*. Our Man Flint made a lot of money, and since I don’t think there was any question that they were aiming to launch a franchise with it a quick sequel was inevitable. Unfortunately, unlike the Bond and Harry Palmer movies they didn’t have a series of novels to work from. They needed to write a script then, from scratch and in a rush.
*. I think this goes a long way to explaining why In Like Flint disappoints. It has all the trappings of a parody-Bond spectacle but at the end of the day doesn’t have a story to tell.
*. I don’t mean that the story makes no sense or is otherwise ridiculous. It’s more that there’s no clear sense of what the point of any of it is. Take, for example, the subject of the villains. As with the scientists in Our Man Flint, the women here aren’t all bad. They want to make a better world by putting women in charge. But their methods are hard to figure. Shouldn’t they be brainwashing men instead of their sisters? In fact, that was at first what I thought they were doing. I figured General Carter and his flunkies were all either brainwashed or had been replaced. What good was it doing to reprogram housewives with hairdryers?
*. Then there’s General Carter. What is his aim? Power, I guess. Though I can’t see what it is he wants to do with it. He’s so vaguely motivated that I can’t blame Steve Ihnat’s performance for making him fade into the background. He needed a cat or a metal hand. As Lee Pfeiffer remarks on the DVD commentary, “if there’s one thing this film lacks it’s a key, central villain in it . . . the villains are sort of spread throughout and none of them resonate.” This is a problem with the script more than anything. They had the cast and the sets and some fun action sequences (I particularly like the routine in the gym), but no clear idea as to what any of it was about.
*. It’s hard to say what we’re supposed to think of the women’s movement. They make some good points (at least to a twenty-first century ear), but Flint only sees them as deluded and a joke, and they are only redeemed by throwing their lot in with him and taking down the bad guys through Operation Smooch. I don’t think there’s any way of reading this as progressive. At least the women are not brainwashed into being pleasure units, but are they being brainwashed into being feminists? Or just fembots serving the feminists?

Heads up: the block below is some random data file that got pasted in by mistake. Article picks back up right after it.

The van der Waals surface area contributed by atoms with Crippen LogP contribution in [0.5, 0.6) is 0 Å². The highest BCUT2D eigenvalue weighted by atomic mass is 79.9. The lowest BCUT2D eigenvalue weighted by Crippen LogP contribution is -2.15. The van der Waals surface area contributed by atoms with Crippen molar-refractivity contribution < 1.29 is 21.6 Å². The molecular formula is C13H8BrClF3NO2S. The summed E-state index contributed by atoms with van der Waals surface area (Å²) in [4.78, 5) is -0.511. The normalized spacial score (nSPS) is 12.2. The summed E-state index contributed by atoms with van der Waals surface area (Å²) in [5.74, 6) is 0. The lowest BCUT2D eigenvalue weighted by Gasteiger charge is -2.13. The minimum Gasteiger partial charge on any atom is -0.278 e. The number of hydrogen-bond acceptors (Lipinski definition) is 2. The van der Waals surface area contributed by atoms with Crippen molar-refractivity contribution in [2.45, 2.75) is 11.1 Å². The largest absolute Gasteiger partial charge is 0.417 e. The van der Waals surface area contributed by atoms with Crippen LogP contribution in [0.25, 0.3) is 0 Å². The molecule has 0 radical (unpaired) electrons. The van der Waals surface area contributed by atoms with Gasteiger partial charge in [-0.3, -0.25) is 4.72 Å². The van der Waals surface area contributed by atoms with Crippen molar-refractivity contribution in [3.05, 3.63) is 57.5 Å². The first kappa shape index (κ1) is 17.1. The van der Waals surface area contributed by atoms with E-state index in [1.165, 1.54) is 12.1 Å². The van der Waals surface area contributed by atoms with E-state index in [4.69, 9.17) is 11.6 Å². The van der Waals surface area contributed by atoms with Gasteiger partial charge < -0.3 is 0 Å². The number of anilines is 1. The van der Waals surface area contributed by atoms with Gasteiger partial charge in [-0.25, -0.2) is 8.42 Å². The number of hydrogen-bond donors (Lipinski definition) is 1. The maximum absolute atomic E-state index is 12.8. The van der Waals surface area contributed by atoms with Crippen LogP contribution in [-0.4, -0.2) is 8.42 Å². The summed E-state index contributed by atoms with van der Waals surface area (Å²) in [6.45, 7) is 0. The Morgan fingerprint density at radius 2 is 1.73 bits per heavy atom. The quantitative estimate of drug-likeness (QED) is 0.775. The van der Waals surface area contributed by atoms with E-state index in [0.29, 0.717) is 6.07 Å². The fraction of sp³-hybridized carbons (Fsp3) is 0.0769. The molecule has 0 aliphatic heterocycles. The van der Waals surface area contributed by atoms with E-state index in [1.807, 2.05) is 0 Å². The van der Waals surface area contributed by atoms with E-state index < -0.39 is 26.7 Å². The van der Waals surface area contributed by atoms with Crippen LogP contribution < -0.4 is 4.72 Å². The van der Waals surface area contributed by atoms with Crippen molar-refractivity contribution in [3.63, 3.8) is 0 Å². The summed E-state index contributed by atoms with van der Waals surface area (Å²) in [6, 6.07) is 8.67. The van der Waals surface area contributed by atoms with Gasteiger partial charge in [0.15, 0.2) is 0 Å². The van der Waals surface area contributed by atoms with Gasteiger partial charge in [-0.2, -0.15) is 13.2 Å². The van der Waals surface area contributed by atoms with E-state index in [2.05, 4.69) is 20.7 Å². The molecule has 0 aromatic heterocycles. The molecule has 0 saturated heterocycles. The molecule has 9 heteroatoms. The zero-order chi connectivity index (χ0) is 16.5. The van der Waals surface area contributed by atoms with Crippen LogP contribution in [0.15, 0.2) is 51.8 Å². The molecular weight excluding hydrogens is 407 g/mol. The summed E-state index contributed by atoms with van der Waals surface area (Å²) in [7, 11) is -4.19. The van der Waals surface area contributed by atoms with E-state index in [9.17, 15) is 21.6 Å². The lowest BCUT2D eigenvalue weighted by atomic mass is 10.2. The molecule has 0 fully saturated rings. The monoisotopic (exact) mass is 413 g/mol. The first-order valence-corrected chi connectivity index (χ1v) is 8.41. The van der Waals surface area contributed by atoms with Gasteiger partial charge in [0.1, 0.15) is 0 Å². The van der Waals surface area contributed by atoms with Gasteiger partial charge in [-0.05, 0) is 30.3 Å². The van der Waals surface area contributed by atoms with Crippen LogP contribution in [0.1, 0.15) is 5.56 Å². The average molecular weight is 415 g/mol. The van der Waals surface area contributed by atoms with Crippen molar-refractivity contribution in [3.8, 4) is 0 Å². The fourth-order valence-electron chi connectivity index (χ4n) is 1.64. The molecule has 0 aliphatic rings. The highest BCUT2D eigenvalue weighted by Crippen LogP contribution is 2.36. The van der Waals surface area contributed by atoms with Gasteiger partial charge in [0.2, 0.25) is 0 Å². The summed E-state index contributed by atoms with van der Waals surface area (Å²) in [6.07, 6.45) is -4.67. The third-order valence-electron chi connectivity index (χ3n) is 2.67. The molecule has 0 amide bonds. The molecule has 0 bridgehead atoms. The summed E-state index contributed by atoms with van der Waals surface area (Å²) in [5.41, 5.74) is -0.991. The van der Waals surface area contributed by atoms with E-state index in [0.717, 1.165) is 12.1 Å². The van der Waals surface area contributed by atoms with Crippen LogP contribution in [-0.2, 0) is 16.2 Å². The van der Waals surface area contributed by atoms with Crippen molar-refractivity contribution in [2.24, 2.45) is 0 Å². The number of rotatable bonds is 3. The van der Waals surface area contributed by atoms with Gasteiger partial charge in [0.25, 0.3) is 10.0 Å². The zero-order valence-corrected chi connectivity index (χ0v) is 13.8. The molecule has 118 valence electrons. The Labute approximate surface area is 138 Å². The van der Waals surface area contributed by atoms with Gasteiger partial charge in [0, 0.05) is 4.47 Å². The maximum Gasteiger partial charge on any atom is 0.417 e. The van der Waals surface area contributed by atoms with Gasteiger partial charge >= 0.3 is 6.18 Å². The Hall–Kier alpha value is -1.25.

*. As the fake president is led off at the end he quotes Shakespeare, specifically Richard II from the deposition scene (totally fitting), and the Harfleur speech from Henry V (incorrectly, as it is so often). Would you get that in an Austin Powers movie today? And this was Austin Powers’ favourite movie!
*. The original Learjets with the tip tanks were a pretty plane weren’t they? That’s Bill Lear himself (founder of the company) welcoming Flint on board.
*. There are a few nice moments, but overall this doesn’t add anything or go in any new direction. I can tell why Coburn didn’t want to do any more. There are some good parts — I give a lot of credit to Coburn, Jerry Goldsmith, and the production design — but it mainly feels like a rehash, only heavier. Still better than the average Bond spoof, and still watchable over fifty years later, even as something more than a time capsule. As dated as it is, there’s something in Flint that holds up.